New course explores how our gadgets work
A new, multidisciplinary course delving into the mathematics behind the gadgets and online tools we use every day launches this winter, and will be open to the wider community. The course marries theoretical and practical knowledge, and shows how grasping both can lead to ideas with the potential to transform society.
Selim Akl, Director, School of Computing, and Ram Murty, Head, Department of Mathematics and Statistics , will teach the course jointly, exploring theories that feed online programs such as Google, and practical devices such as digital cameras, mobile phones and GPS units.
“Everyone snaps pictures, everyone knows GPS, but how many people know how these devices work?” says Dr. Akl. “We want to show how things we do every day, how devices we use every day, are driven by simple mathematics.”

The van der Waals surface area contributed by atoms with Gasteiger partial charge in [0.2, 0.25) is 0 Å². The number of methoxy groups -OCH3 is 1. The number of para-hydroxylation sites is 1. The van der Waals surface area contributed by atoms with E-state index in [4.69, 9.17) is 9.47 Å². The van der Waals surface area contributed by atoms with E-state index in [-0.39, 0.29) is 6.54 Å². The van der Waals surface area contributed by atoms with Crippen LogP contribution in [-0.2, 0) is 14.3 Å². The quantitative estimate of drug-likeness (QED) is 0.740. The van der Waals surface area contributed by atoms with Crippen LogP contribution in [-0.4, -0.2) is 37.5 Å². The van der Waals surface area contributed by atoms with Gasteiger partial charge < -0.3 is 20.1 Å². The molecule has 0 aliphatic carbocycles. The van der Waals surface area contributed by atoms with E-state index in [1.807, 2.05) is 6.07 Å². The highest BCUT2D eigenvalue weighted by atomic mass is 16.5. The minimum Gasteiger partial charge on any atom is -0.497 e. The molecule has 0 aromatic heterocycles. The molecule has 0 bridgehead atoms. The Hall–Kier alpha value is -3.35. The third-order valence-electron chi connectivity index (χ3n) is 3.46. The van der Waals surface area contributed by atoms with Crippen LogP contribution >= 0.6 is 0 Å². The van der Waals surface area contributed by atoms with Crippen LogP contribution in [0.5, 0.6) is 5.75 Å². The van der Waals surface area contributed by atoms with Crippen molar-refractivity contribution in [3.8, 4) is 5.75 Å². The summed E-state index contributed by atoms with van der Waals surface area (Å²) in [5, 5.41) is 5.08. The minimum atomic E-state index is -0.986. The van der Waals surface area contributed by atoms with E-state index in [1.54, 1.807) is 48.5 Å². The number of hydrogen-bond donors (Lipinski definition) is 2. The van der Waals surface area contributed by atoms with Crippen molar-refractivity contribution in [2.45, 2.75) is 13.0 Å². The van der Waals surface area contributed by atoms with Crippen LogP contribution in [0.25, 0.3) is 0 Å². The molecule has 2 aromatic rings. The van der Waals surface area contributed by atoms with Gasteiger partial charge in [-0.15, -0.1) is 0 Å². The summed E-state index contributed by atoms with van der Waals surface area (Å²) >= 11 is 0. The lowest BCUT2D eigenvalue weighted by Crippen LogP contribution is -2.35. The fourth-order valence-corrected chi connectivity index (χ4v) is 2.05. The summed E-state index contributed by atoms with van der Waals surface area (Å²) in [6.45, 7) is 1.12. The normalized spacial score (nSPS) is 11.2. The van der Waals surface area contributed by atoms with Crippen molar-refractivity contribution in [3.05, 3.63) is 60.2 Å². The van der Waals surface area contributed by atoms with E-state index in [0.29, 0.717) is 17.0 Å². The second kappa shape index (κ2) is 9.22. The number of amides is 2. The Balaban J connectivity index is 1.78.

Dr. Akl and Dr. Murty wanted to blend their respective disciplines to give students a broader perspective. They hope students come away with a better appreciation of the beauty behind technology, its transformative effects, and how their ideas and research can have substantial impacts both in the long and short term.
“We want to foster the idea of using technology for the betterment of the human race,” says Dr. Murty. “This type of interdisciplinary course energizes students to think along these lines.”
The course, called Looking Behind the Screen: The Mathematics of Information Technology, will be offered in the evening, at both the undergraduate and graduate level. Its prerequisites are minimal, equivalent to first-year courses in mathematics and computing.